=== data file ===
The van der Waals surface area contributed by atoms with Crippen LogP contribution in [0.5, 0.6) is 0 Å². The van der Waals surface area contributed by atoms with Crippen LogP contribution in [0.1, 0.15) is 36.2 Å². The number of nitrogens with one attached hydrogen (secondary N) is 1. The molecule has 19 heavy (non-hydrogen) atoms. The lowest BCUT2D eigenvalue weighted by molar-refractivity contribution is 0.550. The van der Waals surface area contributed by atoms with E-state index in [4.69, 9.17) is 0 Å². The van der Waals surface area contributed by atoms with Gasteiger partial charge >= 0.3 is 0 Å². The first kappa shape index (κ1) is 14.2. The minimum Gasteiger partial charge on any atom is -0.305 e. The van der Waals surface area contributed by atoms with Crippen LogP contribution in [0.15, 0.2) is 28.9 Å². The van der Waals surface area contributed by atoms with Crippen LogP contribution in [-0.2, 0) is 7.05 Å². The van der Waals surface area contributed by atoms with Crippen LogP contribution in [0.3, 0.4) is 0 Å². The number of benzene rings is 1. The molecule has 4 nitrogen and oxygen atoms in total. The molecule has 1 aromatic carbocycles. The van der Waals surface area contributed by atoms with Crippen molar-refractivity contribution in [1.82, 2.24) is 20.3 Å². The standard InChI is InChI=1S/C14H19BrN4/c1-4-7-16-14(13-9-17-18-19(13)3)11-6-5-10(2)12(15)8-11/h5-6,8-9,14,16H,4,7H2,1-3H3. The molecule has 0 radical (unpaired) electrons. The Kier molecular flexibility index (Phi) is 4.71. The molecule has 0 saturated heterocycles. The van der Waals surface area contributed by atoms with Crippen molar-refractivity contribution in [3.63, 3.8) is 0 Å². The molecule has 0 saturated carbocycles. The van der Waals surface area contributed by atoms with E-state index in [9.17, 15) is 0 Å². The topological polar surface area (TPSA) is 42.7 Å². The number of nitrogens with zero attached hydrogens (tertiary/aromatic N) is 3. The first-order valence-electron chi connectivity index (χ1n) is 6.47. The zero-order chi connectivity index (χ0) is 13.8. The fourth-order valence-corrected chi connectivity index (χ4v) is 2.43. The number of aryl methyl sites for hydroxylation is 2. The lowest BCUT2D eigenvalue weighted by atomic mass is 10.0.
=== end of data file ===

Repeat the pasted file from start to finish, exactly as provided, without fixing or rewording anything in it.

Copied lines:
The van der Waals surface area contributed by atoms with Crippen LogP contribution in [0.5, 0.6) is 0 Å². The van der Waals surface area contributed by atoms with Crippen LogP contribution in [0.1, 0.15) is 36.2 Å². The number of nitrogens with one attached hydrogen (secondary N) is 1. The molecule has 19 heavy (non-hydrogen) atoms. The lowest BCUT2D eigenvalue weighted by molar-refractivity contribution is 0.550. The van der Waals surface area contributed by atoms with E-state index in [4.69, 9.17) is 0 Å². The van der Waals surface area contributed by atoms with Gasteiger partial charge >= 0.3 is 0 Å². The first kappa shape index (κ1) is 14.2. The minimum Gasteiger partial charge on any atom is -0.305 e. The van der Waals surface area contributed by atoms with Crippen LogP contribution in [0.15, 0.2) is 28.9 Å². The van der Waals surface area contributed by atoms with Crippen LogP contribution in [-0.2, 0) is 7.05 Å². The van der Waals surface area contributed by atoms with Crippen LogP contribution in [0.3, 0.4) is 0 Å². The number of benzene rings is 1. The molecule has 4 nitrogen and oxygen atoms in total. The molecule has 1 aromatic carbocycles. The van der Waals surface area contributed by atoms with Crippen molar-refractivity contribution in [1.82, 2.24) is 20.3 Å². The standard InChI is InChI=1S/C14H19BrN4/c1-4-7-16-14(13-9-17-18-19(13)3)11-6-5-10(2)12(15)8-11/h5-6,8-9,14,16H,4,7H2,1-3H3. The molecule has 0 radical (unpaired) electrons. The Kier molecular flexibility index (Phi) is 4.71. The molecule has 0 saturated heterocycles. The van der Waals surface area contributed by atoms with Crippen molar-refractivity contribution in [3.63, 3.8) is 0 Å². The molecule has 0 saturated carbocycles. The van der Waals surface area contributed by atoms with E-state index in [9.17, 15) is 0 Å². The topological polar surface area (TPSA) is 42.7 Å². The number of nitrogens with zero attached hydrogens (tertiary/aromatic N) is 3. The first-order valence-electron chi connectivity index (χ1n) is 6.47. The zero-order chi connectivity index (χ0) is 13.8. The fourth-order valence-corrected chi connectivity index (χ4v) is 2.43. The number of aryl methyl sites for hydroxylation is 2. The lowest BCUT2D eigenvalue weighted by atomic mass is 10.0.